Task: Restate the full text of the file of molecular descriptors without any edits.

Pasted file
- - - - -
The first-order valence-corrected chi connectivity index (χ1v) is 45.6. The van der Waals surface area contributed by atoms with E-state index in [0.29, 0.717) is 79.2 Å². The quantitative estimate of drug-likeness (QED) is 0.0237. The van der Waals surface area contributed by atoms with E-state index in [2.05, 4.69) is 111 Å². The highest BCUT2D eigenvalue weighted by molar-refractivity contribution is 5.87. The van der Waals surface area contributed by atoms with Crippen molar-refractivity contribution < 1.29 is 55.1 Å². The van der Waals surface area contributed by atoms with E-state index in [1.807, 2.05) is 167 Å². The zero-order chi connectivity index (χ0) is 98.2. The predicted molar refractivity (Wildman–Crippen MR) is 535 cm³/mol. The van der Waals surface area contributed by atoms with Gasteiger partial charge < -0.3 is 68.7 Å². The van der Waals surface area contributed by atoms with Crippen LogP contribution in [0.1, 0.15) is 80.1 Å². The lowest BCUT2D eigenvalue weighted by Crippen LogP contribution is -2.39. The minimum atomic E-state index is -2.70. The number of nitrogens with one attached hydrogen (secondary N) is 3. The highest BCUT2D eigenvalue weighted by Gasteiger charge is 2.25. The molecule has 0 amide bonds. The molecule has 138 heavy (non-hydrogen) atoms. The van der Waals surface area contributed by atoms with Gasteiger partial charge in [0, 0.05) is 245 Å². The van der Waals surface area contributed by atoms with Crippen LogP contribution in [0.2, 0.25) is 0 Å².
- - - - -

The first-order valence-corrected chi connectivity index (χ1v) is 45.6. The van der Waals surface area contributed by atoms with E-state index in [0.29, 0.717) is 79.2 Å². The quantitative estimate of drug-likeness (QED) is 0.0237. The van der Waals surface area contributed by atoms with E-state index in [2.05, 4.69) is 111 Å². The highest BCUT2D eigenvalue weighted by molar-refractivity contribution is 5.87. The van der Waals surface area contributed by atoms with Crippen molar-refractivity contribution < 1.29 is 55.1 Å². The van der Waals surface area contributed by atoms with E-state index in [1.807, 2.05) is 167 Å². The zero-order chi connectivity index (χ0) is 98.2. The predicted molar refractivity (Wildman–Crippen MR) is 535 cm³/mol. The van der Waals surface area contributed by atoms with Gasteiger partial charge < -0.3 is 68.7 Å². The van der Waals surface area contributed by atoms with Crippen LogP contribution in [0.1, 0.15) is 80.1 Å². The lowest BCUT2D eigenvalue weighted by Crippen LogP contribution is -2.39. The minimum atomic E-state index is -2.70. The number of nitrogens with one attached hydrogen (secondary N) is 3. The highest BCUT2D eigenvalue weighted by Gasteiger charge is 2.25. The molecule has 0 amide bonds. The molecule has 138 heavy (non-hydrogen) atoms. The van der Waals surface area contributed by atoms with Gasteiger partial charge in [0, 0.05) is 245 Å². The van der Waals surface area contributed by atoms with Crippen LogP contribution in [0.2, 0.25) is 0 Å².